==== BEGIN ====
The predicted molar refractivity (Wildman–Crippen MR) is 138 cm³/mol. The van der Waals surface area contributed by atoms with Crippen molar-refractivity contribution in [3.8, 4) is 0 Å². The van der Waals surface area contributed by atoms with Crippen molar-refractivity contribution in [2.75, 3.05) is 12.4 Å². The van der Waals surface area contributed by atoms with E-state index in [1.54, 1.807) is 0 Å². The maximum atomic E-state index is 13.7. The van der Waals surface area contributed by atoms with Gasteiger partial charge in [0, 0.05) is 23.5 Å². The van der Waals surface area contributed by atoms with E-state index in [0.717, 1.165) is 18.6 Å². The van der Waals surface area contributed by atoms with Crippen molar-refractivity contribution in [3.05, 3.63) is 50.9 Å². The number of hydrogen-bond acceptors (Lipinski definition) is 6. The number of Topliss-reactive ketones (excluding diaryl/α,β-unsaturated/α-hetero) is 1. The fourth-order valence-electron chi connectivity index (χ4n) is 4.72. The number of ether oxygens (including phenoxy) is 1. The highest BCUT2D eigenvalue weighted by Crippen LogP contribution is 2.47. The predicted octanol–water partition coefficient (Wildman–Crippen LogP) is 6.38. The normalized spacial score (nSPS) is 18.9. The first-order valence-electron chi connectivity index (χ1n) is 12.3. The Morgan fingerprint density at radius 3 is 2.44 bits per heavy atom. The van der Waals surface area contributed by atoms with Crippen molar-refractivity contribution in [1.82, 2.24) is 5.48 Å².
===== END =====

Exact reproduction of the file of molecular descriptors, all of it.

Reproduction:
The predicted molar refractivity (Wildman–Crippen MR) is 138 cm³/mol. The van der Waals surface area contributed by atoms with Crippen molar-refractivity contribution in [3.8, 4) is 0 Å². The van der Waals surface area contributed by atoms with Crippen molar-refractivity contribution in [2.75, 3.05) is 12.4 Å². The van der Waals surface area contributed by atoms with E-state index in [1.54, 1.807) is 0 Å². The maximum atomic E-state index is 13.7. The van der Waals surface area contributed by atoms with Gasteiger partial charge in [0, 0.05) is 23.5 Å². The van der Waals surface area contributed by atoms with E-state index in [0.717, 1.165) is 18.6 Å². The van der Waals surface area contributed by atoms with Crippen molar-refractivity contribution in [3.05, 3.63) is 50.9 Å². The number of hydrogen-bond acceptors (Lipinski definition) is 6. The number of Topliss-reactive ketones (excluding diaryl/α,β-unsaturated/α-hetero) is 1. The fourth-order valence-electron chi connectivity index (χ4n) is 4.72. The number of ether oxygens (including phenoxy) is 1. The highest BCUT2D eigenvalue weighted by Crippen LogP contribution is 2.47. The predicted octanol–water partition coefficient (Wildman–Crippen LogP) is 6.38. The normalized spacial score (nSPS) is 18.9. The first-order valence-electron chi connectivity index (χ1n) is 12.3. The Morgan fingerprint density at radius 3 is 2.44 bits per heavy atom. The van der Waals surface area contributed by atoms with Crippen molar-refractivity contribution in [1.82, 2.24) is 5.48 Å².